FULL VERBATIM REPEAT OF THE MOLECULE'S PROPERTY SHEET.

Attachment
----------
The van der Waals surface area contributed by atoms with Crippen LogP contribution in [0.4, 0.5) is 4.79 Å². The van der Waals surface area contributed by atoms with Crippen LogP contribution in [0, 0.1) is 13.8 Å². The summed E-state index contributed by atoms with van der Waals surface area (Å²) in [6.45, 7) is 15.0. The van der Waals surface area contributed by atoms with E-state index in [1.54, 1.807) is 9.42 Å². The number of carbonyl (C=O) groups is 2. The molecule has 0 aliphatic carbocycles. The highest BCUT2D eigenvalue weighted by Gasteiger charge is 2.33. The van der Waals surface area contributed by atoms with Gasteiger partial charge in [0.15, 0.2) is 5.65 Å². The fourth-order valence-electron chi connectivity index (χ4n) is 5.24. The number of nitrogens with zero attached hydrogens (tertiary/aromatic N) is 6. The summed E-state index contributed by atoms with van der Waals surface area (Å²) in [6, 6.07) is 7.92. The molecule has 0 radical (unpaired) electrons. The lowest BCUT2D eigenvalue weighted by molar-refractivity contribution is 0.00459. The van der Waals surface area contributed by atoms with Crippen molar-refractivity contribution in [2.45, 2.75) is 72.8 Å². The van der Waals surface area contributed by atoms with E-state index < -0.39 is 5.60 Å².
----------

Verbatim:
The van der Waals surface area contributed by atoms with Crippen LogP contribution in [0.4, 0.5) is 4.79 Å². The van der Waals surface area contributed by atoms with Crippen LogP contribution in [0, 0.1) is 13.8 Å². The summed E-state index contributed by atoms with van der Waals surface area (Å²) in [6.45, 7) is 15.0. The van der Waals surface area contributed by atoms with E-state index in [1.54, 1.807) is 9.42 Å². The number of carbonyl (C=O) groups is 2. The molecule has 0 aliphatic carbocycles. The highest BCUT2D eigenvalue weighted by Gasteiger charge is 2.33. The van der Waals surface area contributed by atoms with Gasteiger partial charge in [0.15, 0.2) is 5.65 Å². The fourth-order valence-electron chi connectivity index (χ4n) is 5.24. The number of nitrogens with zero attached hydrogens (tertiary/aromatic N) is 6. The summed E-state index contributed by atoms with van der Waals surface area (Å²) in [6, 6.07) is 7.92. The molecule has 0 radical (unpaired) electrons. The lowest BCUT2D eigenvalue weighted by molar-refractivity contribution is 0.00459. The van der Waals surface area contributed by atoms with Crippen molar-refractivity contribution in [2.45, 2.75) is 72.8 Å². The van der Waals surface area contributed by atoms with E-state index < -0.39 is 5.60 Å².